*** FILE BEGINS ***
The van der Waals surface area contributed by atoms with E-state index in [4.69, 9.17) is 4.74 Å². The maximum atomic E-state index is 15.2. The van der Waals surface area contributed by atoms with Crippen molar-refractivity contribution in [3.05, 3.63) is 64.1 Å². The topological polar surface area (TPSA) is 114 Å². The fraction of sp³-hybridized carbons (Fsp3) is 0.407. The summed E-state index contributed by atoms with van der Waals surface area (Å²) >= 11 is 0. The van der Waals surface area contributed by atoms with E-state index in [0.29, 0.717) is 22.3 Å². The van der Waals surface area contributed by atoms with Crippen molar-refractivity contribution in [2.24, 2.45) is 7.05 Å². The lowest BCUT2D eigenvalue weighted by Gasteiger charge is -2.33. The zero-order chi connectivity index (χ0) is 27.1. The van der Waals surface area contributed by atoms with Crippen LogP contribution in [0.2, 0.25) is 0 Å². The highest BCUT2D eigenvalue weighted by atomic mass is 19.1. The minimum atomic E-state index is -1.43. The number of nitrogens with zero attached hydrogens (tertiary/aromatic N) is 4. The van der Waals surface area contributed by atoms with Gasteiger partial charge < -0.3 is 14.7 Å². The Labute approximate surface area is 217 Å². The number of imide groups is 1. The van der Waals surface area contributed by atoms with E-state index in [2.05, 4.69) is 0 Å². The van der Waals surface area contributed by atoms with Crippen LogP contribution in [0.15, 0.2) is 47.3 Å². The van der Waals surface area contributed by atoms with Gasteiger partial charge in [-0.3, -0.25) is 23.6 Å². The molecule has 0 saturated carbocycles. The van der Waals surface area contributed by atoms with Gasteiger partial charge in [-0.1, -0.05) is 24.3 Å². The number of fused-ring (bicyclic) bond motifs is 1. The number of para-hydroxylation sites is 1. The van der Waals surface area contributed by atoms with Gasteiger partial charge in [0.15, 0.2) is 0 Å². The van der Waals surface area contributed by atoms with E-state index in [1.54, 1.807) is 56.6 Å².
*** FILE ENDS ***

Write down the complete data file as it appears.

The van der Waals surface area contributed by atoms with E-state index in [4.69, 9.17) is 4.74 Å². The maximum atomic E-state index is 15.2. The van der Waals surface area contributed by atoms with Crippen molar-refractivity contribution in [3.05, 3.63) is 64.1 Å². The topological polar surface area (TPSA) is 114 Å². The fraction of sp³-hybridized carbons (Fsp3) is 0.407. The summed E-state index contributed by atoms with van der Waals surface area (Å²) >= 11 is 0. The van der Waals surface area contributed by atoms with E-state index in [0.29, 0.717) is 22.3 Å². The van der Waals surface area contributed by atoms with Crippen molar-refractivity contribution in [2.24, 2.45) is 7.05 Å². The lowest BCUT2D eigenvalue weighted by Gasteiger charge is -2.33. The zero-order chi connectivity index (χ0) is 27.1. The van der Waals surface area contributed by atoms with Crippen LogP contribution in [0.2, 0.25) is 0 Å². The highest BCUT2D eigenvalue weighted by atomic mass is 19.1. The minimum atomic E-state index is -1.43. The number of nitrogens with zero attached hydrogens (tertiary/aromatic N) is 4. The van der Waals surface area contributed by atoms with Gasteiger partial charge < -0.3 is 14.7 Å². The Labute approximate surface area is 217 Å². The number of imide groups is 1. The van der Waals surface area contributed by atoms with E-state index in [2.05, 4.69) is 0 Å². The van der Waals surface area contributed by atoms with Crippen LogP contribution in [0.15, 0.2) is 47.3 Å². The van der Waals surface area contributed by atoms with Gasteiger partial charge in [-0.3, -0.25) is 23.6 Å². The molecule has 0 saturated carbocycles. The van der Waals surface area contributed by atoms with Gasteiger partial charge in [-0.1, -0.05) is 24.3 Å². The number of fused-ring (bicyclic) bond motifs is 1. The number of para-hydroxylation sites is 1. The van der Waals surface area contributed by atoms with Gasteiger partial charge in [0.15, 0.2) is 0 Å². The van der Waals surface area contributed by atoms with E-state index in [1.54, 1.807) is 56.6 Å².